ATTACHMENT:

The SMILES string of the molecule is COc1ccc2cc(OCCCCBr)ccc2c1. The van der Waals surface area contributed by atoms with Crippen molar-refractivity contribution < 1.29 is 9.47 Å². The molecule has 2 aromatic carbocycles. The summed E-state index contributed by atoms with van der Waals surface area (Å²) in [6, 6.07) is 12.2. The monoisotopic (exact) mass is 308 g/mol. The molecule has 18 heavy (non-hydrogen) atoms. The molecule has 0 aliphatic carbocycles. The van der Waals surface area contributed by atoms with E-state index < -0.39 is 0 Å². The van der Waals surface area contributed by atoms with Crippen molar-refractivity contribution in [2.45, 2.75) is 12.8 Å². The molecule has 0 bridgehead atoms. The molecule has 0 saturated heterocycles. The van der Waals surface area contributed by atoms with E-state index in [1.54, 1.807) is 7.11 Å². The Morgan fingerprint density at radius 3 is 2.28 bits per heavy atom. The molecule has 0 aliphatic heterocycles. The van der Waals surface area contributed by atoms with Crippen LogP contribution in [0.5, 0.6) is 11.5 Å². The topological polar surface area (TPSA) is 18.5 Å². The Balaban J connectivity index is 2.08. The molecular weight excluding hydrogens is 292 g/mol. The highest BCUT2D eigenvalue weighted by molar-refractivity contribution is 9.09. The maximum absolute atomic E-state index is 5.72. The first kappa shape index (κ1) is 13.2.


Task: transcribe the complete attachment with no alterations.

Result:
The SMILES string of the molecule is COc1ccc2cc(OCCCCBr)ccc2c1. The van der Waals surface area contributed by atoms with Crippen molar-refractivity contribution < 1.29 is 9.47 Å². The molecule has 2 aromatic carbocycles. The summed E-state index contributed by atoms with van der Waals surface area (Å²) in [6, 6.07) is 12.2. The monoisotopic (exact) mass is 308 g/mol. The molecule has 18 heavy (non-hydrogen) atoms. The molecule has 0 aliphatic carbocycles. The van der Waals surface area contributed by atoms with E-state index < -0.39 is 0 Å². The van der Waals surface area contributed by atoms with Crippen molar-refractivity contribution in [2.45, 2.75) is 12.8 Å². The molecule has 0 bridgehead atoms. The molecule has 0 saturated heterocycles. The van der Waals surface area contributed by atoms with E-state index in [1.54, 1.807) is 7.11 Å². The Morgan fingerprint density at radius 3 is 2.28 bits per heavy atom. The molecule has 0 aliphatic heterocycles. The van der Waals surface area contributed by atoms with Crippen LogP contribution in [0.5, 0.6) is 11.5 Å². The topological polar surface area (TPSA) is 18.5 Å². The Balaban J connectivity index is 2.08. The molecular weight excluding hydrogens is 292 g/mol. The highest BCUT2D eigenvalue weighted by molar-refractivity contribution is 9.09. The maximum absolute atomic E-state index is 5.72. The first kappa shape index (κ1) is 13.2.